Dr. Jacobs and co-author Linda Tapsell, of the University of Wollongong in Australia, published their research in the Journal of Nutrition Review.
According to Jacobs, “We are confusing ourselves and the public by
talking so much about nutrients when we should be talking about foods.
Consumers get the idea that diet and health can be understood in terms
of isolated nutrients. It’s not the best approach, and it might be
Oranges, for example, contain a healthy
amount of vitamin C. Some individuals are led to assume they can derive
the same benefit by taking a vitamin C pill. In fact, the juice, and
especially the whole orange, provides a complex variety of healthful
substances not derived from a simple tablet.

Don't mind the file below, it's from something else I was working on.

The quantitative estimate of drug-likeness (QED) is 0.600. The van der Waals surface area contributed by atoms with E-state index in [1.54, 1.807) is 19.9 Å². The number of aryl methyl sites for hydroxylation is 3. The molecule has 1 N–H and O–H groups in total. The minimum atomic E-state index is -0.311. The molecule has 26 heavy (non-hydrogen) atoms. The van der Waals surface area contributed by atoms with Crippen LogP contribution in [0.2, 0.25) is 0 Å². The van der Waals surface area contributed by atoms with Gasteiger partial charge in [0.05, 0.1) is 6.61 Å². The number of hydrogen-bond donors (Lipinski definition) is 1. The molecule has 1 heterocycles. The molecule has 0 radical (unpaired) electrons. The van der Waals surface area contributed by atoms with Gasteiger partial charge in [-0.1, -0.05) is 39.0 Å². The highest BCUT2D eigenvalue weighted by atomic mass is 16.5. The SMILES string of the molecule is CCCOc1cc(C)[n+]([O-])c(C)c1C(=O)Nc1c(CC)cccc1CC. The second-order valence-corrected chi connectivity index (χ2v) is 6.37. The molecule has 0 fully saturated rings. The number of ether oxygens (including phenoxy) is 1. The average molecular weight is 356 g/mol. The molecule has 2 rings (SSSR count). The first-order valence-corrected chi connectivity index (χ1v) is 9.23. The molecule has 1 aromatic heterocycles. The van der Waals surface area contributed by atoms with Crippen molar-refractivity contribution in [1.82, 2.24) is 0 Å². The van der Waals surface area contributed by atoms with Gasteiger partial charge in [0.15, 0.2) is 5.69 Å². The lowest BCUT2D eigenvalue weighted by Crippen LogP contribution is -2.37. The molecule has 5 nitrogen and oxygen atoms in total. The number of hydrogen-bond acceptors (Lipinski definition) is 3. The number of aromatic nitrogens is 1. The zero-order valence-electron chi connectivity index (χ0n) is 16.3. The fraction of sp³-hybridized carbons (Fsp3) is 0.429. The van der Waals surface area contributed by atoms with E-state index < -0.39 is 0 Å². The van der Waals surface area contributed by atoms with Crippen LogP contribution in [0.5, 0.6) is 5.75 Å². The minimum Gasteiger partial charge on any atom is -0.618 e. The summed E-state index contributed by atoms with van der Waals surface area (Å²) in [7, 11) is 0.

Dr. Jacobs also points out that many
studies examined the effect of isolated supplements of beta-carotene on
cardiovascular health and concluded there was no advantage. Other
investigations, however, looked at diets containing whole foods rich in
beta-carotene and found benefits. The same is true for several B
vitamin supplements and the natural foods containing these substances.
Linda Tapsell concludes, “It is this new
understanding that reminds us emphatically of the central position of
food in the nutrition-health interface, which begs for much more whole
food-based research, and encourages us in both research and dietary
advice to, ‘think food first’.”
The key to good nutrition is to eat a
variety of healthful foods with their naturally occurring nutrients.
The daily multivitamin and other supplements can be seen as an
insurance plan to compensate for our dietary deficiencies. The pills,
however, are not the same as the real stuff and should never be used as
a substitute for the bounty provided by nature.